Hobo spiders belong to a class of spiders known as Agelenidae and are members of the funnel web spider family. Hobo spiders live in areas of the Pacific Northwest, commonly inhabiting Utah, Oregon and Washington, although they have been found as far east as Montana. The hobo spider is not very large, measuring from 1/4-inches to 5/8-inches long and is generally a nondescript brown color.
Symptoms of a Hobo Spider Bite
Hobo spider bites are common from June through September when the males are on the prowl for a mate. In almost half of all hobo spider bite cases, the bite is dry, meaning that no venom was injected. Often a victim is unaware he's been bitten.
In bites where venom has been injected, the victim will experience redness and slight irritation in the skin, generally like a mosquito bite. There is rarely pain associated with the bite. Blistering will occur in the center of the bite and after 24 to 48 hours, the blisters will break open and the wound will begin to ooze. This is the beginning of the necrotic wound that is characteristic of this spider.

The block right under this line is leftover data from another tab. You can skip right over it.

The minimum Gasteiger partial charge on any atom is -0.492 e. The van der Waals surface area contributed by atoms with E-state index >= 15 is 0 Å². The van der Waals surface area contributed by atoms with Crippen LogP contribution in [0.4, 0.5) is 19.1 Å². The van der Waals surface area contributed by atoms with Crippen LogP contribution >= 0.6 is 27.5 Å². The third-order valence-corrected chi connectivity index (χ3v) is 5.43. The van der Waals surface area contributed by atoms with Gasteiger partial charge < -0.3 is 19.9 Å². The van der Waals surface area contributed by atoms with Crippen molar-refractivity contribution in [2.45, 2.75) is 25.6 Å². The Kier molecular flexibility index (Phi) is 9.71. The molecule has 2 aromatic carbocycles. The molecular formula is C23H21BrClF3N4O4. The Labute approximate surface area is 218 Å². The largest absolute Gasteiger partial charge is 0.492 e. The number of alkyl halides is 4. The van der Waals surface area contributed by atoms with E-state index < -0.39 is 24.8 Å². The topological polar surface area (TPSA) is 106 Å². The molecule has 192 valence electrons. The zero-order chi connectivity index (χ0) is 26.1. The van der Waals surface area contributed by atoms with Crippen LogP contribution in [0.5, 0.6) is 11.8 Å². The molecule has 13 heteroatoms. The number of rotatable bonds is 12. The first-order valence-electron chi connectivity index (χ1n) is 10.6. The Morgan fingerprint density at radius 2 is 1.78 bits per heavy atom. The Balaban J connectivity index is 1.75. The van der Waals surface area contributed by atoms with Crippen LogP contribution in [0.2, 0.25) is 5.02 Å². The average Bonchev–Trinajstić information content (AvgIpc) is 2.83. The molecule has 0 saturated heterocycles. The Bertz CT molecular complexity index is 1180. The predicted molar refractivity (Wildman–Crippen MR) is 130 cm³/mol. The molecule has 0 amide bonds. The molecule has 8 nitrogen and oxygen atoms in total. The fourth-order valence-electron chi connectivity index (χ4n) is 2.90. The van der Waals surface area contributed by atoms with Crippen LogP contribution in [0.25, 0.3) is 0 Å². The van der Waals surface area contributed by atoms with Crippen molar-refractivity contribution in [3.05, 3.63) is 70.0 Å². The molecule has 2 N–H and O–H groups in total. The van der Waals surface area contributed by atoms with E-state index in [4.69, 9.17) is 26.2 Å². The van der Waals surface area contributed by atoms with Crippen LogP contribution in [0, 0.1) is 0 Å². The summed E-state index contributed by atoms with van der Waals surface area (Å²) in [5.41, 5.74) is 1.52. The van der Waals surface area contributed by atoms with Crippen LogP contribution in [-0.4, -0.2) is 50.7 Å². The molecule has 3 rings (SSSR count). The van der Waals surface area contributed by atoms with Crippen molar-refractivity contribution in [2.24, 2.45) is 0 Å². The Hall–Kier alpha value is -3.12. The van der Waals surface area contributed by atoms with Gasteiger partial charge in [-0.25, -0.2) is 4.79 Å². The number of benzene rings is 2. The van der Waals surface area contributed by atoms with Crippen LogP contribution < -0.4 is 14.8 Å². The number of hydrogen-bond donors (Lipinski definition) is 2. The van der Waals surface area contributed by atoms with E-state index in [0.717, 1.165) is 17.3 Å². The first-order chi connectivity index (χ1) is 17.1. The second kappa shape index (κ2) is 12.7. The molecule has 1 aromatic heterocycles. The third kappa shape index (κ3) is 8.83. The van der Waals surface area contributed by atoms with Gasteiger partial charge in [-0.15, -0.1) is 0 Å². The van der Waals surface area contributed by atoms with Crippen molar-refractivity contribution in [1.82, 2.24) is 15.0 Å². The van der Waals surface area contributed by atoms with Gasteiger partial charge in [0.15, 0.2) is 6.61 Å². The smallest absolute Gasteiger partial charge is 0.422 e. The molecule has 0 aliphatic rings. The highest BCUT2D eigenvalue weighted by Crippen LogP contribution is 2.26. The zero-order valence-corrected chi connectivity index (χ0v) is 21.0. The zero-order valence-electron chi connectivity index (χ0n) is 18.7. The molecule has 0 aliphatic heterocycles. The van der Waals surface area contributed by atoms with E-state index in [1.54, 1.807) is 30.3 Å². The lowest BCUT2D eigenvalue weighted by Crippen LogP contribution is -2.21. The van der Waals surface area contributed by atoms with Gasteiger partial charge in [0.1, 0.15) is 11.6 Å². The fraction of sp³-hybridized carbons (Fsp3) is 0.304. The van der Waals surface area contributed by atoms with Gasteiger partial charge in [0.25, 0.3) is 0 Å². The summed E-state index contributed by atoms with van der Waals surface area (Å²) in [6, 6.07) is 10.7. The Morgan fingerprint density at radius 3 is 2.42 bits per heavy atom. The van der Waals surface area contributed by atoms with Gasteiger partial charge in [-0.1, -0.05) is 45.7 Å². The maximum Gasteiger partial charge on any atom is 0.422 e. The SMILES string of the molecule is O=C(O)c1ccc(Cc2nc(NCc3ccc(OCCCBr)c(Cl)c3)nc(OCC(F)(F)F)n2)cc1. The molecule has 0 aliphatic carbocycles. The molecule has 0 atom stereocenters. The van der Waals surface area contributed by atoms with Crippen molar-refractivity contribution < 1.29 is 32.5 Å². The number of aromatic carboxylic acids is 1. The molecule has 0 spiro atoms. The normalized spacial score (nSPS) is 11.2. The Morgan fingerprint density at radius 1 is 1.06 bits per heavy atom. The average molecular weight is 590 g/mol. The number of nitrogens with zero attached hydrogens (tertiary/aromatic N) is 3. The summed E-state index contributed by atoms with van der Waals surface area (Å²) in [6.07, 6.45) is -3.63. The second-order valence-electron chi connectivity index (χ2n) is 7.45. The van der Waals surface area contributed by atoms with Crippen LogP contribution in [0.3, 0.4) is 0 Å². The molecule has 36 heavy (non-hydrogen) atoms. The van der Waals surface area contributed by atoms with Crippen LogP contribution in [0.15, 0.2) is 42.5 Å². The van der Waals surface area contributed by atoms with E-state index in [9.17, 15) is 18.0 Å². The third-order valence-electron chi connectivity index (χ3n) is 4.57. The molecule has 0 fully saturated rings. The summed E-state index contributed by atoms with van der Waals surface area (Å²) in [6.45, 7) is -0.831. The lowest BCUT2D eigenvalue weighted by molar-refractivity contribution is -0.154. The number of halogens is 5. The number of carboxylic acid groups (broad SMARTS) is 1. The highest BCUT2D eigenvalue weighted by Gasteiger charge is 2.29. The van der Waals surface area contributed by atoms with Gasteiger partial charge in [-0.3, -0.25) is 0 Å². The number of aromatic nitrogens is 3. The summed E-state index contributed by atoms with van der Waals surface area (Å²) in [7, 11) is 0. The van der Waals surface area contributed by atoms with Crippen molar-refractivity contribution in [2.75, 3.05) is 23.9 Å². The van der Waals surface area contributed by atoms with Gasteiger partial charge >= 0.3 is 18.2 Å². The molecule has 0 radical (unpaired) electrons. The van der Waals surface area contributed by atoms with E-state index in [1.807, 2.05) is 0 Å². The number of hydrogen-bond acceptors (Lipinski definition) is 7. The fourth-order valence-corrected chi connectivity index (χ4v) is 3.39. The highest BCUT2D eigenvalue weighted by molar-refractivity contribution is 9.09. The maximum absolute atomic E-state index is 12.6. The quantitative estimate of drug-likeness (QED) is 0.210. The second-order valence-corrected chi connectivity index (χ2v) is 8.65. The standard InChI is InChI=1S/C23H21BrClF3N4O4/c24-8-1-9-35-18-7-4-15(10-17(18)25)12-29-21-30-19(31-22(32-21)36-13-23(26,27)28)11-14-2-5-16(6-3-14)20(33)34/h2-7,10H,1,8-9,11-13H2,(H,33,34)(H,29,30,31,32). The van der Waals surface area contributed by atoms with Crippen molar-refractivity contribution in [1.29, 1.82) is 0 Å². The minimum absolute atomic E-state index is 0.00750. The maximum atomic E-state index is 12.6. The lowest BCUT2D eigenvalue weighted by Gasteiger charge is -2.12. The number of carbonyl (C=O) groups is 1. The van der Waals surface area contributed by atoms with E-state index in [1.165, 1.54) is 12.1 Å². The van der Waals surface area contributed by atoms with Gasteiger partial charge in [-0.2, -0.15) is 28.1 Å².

If the bite can be confirmed as a hobo spider bite, medical treatment should begin immediately. Treatments employed for the bites usually resemble treatments given for brown recluse bites, since the mechanisms of the venoms are much the same. Treatments for hobo spider bites include surgical removal of the affected tissues; oral, topical and injectable corticosteroids (which are generally only effective when administered within 24 hours of the bite); and injections of phentolamine.
In rare cases, skin grafts and amputation may be recommended to halt any additional tissue damage. Depending on the type of tissue the bite occurs in and the extent of the venom injection, healing can take anywhere from a week or two to two or three years.
Prevention of secondary bacterial infections is a must when dealing with an open, necrotizing wound from a hobo spider bite. Oral and injectable antibiotics and oral antihistamines are routinely prescribed to keep bacterial infections from complicating the healing process. Proper wound care is crucial to the healing process as well.